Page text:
American Catholics, says Rev. Thomas Reese of National Catholic Reporter, live out their faith in the local parish, and “they want to meet somebody like Pope Francis. And if the clergy and the bishops and the people aren’t like Pope Francis, or namely like Jesus, more welcoming, compassionate, loving, they’re going to turn around and never come back.” More
“We have not seen these kinds of attacks on Christians all over the world in a long time,” according to Rev. Thomas Reese, SJ, a member of the US Commission on International Religious Freedom. “We have to focus the attention of the world on the crisis that Christians face, and we need governments to recognize this is an issue they have to deal with.” More
President Obama visited Pope Francis for the first time this week (March 27).”The principal focus of the meeting was talking about issues of peace, international issues, and also talking about how to help poor people, how to help the marginalized all over the world,” says Father Tom Reese, an authority on the Vatican and senior analyst for National Catholic Reporter. “This is an area where the pope and President Obama are on the same page.” More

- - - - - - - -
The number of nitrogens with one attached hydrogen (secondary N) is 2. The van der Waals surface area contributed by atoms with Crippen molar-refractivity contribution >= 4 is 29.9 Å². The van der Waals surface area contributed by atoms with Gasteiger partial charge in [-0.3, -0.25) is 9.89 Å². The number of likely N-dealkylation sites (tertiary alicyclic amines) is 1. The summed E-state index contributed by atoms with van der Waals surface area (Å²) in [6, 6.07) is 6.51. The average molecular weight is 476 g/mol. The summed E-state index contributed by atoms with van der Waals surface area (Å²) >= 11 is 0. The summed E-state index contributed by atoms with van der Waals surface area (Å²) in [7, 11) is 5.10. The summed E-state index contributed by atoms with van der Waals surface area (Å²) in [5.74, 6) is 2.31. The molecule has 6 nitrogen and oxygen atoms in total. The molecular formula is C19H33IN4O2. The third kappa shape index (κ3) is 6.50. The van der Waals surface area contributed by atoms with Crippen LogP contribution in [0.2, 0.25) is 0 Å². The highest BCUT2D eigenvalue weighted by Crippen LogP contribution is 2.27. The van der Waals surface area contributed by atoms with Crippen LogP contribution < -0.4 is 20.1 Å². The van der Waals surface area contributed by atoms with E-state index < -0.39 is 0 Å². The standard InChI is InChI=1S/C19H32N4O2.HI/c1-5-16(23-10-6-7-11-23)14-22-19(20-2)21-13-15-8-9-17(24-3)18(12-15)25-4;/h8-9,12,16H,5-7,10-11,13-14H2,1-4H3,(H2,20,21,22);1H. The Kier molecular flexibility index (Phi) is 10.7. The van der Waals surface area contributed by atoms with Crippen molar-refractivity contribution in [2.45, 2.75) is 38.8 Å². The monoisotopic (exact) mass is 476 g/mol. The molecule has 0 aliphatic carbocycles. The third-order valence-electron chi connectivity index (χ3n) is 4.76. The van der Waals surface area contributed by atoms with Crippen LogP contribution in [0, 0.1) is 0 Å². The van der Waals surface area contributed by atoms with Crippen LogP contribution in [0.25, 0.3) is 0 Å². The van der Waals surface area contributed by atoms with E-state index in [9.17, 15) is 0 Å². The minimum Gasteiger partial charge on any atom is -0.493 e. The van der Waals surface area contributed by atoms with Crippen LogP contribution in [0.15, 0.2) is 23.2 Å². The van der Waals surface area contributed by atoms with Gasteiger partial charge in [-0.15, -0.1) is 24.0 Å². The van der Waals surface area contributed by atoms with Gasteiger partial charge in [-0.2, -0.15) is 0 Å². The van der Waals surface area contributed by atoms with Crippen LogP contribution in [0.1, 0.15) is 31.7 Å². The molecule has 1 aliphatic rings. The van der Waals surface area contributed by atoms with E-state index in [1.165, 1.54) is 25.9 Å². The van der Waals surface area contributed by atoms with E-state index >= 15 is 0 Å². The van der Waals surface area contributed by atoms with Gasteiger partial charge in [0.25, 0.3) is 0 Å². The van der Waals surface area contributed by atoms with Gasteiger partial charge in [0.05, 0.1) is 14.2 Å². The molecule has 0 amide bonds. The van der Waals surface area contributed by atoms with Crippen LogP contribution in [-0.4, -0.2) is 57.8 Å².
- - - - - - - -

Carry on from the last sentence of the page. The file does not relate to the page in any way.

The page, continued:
For American Catholics, “the election of Kennedy was an important moment in history, where they were recognized and accepted by American society as true Americans,” says Rev. Thomas Reese, S.J. But anti-Catholicism continued to linger until JFK’s assassination, when the 34th president became an American martyr, and it was no longer acceptable to be anti-Catholic. More
Latin American liberation theologians, according to Rev Thomas Reese, SJ, say the pope may not use the words liberation theology, ”but he certainly talks the talk: his concern for the poor, his desire to empower the poor to take responsibility and to be part of the community—this is very important for him. He doesn’t use the word liberation theology, but his message is very close to it.” More
In an interview with managing editor Kim Lawton, Rev. Thomas Reese, S.J., analyst for National Catholic Reporter, describes what will happen as the cardinals begin voting for the new pope.